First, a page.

In all programming languages there are three general types of structures: sequence, selection, and looping. A sequence structure contains steps that are executed sequentially while a selection structure tests a condition to determine which steps are to be executed. Looping, the ability to repeat a block of statements, is the primary structure used to solve massive computations. It is used for mathematical techniques requiring iterative processing and, also, the processing of different data sets using the same, or similar, actions. It is in applications requiring a loop structure that computers are most useful and where programming is essential to solving the problem.

**Problem Statement**- Compute the average of a set of numbers.
**Input/Output Description**- The user is prompted for and enters the number of values to be averaged.
- The output is the average of the set of numbers.
**Algorithm**- Prompt for and get the number of values in the set of numbers to be averaged.
- Initialize the value of sum to 0.0.
- Enter a number from the set.
- Add the number to sum.
- Repeat steps two and three until all of the numbers are entered.
- Divide the total by the number of values in the set.
- Display the average.

**CODE**c FORTRAN 77 c This program averages a series of numbers input from the keyboard. PROGRAM average c Type variables. REAL data, sum, avg INTEGER num,i c Prompt for and enter the number of numbers to average. PRINT *,'Enter the number of numbers to average.' READ *,num c Initialize sum to 0.0 sum = 0.0 c The loop goes from 1 to number of values to average. DO 100 i = 1, num c Prompt for and enter a number. PRINT *,'Enter a value for the number' READ *,data c Add the number to the total. sum = sum + data 100 CONTINUE c Calculate the average. avg = sum/real(num) c Print the results. PRINT *,'The average = ',avg STOP END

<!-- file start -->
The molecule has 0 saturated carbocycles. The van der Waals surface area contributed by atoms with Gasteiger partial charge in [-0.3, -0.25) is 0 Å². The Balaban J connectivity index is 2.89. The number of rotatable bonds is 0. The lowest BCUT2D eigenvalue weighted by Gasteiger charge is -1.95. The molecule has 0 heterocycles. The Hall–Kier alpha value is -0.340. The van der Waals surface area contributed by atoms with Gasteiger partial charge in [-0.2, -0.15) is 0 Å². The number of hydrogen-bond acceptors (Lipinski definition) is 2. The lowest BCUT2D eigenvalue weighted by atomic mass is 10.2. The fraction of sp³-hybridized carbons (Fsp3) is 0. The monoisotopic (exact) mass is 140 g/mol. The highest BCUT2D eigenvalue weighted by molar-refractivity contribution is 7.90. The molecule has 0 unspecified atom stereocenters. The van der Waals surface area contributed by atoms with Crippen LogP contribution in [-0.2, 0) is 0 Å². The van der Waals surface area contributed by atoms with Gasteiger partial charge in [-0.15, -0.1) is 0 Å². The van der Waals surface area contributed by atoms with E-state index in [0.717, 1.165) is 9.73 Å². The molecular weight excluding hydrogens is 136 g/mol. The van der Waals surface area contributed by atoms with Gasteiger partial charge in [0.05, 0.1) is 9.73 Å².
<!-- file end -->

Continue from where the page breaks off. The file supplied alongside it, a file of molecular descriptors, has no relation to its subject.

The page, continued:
**Sample Output**- (4,23,45,34,67 entered.)
Enter the number of numbers to average. 4 Enter a value for the number 23 Enter a value for the number 45 Enter a value for the number 34 Enter a value for the number 67 The average = 42.2500

The syntax of a FORTRAN 77 DO loop is

**DO label k = start#, final#, [increment]**- instruction block

**label CONTINUE**- where